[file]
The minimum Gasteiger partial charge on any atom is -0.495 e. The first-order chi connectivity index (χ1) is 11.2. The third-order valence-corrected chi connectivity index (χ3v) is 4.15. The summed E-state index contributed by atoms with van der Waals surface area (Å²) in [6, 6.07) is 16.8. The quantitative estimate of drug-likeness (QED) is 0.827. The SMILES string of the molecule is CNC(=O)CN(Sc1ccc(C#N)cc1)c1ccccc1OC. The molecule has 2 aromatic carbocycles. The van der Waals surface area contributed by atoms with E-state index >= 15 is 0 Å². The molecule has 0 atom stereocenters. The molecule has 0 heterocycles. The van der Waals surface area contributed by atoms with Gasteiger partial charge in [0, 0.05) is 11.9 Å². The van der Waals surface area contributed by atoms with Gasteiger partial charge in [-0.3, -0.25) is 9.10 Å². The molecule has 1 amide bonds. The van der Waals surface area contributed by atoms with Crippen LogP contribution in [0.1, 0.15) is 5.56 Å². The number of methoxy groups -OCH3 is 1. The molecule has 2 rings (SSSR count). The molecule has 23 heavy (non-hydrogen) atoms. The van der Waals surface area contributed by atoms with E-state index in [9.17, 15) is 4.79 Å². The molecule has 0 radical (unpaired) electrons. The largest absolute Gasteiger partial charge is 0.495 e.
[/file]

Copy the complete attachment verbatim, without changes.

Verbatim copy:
The minimum Gasteiger partial charge on any atom is -0.495 e. The first-order chi connectivity index (χ1) is 11.2. The third-order valence-corrected chi connectivity index (χ3v) is 4.15. The summed E-state index contributed by atoms with van der Waals surface area (Å²) in [6, 6.07) is 16.8. The quantitative estimate of drug-likeness (QED) is 0.827. The SMILES string of the molecule is CNC(=O)CN(Sc1ccc(C#N)cc1)c1ccccc1OC. The molecule has 2 aromatic carbocycles. The van der Waals surface area contributed by atoms with E-state index >= 15 is 0 Å². The molecule has 0 atom stereocenters. The molecule has 0 heterocycles. The van der Waals surface area contributed by atoms with Gasteiger partial charge in [0, 0.05) is 11.9 Å². The van der Waals surface area contributed by atoms with Gasteiger partial charge in [-0.3, -0.25) is 9.10 Å². The molecule has 1 amide bonds. The van der Waals surface area contributed by atoms with Crippen LogP contribution in [0.1, 0.15) is 5.56 Å². The number of methoxy groups -OCH3 is 1. The molecule has 2 rings (SSSR count). The molecule has 23 heavy (non-hydrogen) atoms. The van der Waals surface area contributed by atoms with E-state index in [9.17, 15) is 4.79 Å². The molecule has 0 radical (unpaired) electrons. The largest absolute Gasteiger partial charge is 0.495 e.